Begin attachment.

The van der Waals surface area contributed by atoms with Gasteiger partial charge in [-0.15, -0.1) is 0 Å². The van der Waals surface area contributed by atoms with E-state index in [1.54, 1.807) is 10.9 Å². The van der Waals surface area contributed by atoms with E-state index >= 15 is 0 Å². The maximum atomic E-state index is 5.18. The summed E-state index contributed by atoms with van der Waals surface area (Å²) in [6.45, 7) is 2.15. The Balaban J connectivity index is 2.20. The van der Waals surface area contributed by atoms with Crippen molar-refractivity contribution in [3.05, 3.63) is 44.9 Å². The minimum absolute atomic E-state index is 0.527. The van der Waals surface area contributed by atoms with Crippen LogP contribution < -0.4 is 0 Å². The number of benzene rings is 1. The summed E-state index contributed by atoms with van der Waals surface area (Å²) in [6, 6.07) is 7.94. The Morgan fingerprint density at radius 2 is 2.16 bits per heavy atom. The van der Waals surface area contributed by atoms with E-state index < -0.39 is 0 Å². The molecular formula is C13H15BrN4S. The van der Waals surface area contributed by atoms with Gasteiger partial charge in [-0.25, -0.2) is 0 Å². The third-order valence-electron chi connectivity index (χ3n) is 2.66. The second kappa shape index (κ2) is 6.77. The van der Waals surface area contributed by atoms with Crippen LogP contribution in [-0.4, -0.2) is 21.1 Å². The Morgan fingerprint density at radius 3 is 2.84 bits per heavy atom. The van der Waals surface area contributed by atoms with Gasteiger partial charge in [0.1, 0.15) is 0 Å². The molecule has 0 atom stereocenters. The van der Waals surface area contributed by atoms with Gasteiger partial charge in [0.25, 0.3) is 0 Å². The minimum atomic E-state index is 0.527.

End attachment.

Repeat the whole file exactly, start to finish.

The van der Waals surface area contributed by atoms with Gasteiger partial charge in [-0.15, -0.1) is 0 Å². The van der Waals surface area contributed by atoms with E-state index in [1.54, 1.807) is 10.9 Å². The van der Waals surface area contributed by atoms with E-state index >= 15 is 0 Å². The maximum atomic E-state index is 5.18. The summed E-state index contributed by atoms with van der Waals surface area (Å²) in [6.45, 7) is 2.15. The Balaban J connectivity index is 2.20. The van der Waals surface area contributed by atoms with Crippen molar-refractivity contribution in [3.05, 3.63) is 44.9 Å². The minimum absolute atomic E-state index is 0.527. The van der Waals surface area contributed by atoms with Crippen LogP contribution < -0.4 is 0 Å². The number of benzene rings is 1. The summed E-state index contributed by atoms with van der Waals surface area (Å²) in [6, 6.07) is 7.94. The Morgan fingerprint density at radius 2 is 2.16 bits per heavy atom. The van der Waals surface area contributed by atoms with E-state index < -0.39 is 0 Å². The molecular formula is C13H15BrN4S. The van der Waals surface area contributed by atoms with Gasteiger partial charge in [-0.25, -0.2) is 0 Å². The third-order valence-electron chi connectivity index (χ3n) is 2.66. The second kappa shape index (κ2) is 6.77. The van der Waals surface area contributed by atoms with Crippen LogP contribution in [-0.4, -0.2) is 21.1 Å². The Morgan fingerprint density at radius 3 is 2.84 bits per heavy atom. The van der Waals surface area contributed by atoms with Gasteiger partial charge in [0.1, 0.15) is 0 Å². The molecule has 0 atom stereocenters. The van der Waals surface area contributed by atoms with Gasteiger partial charge in [0.25, 0.3) is 0 Å². The minimum atomic E-state index is 0.527.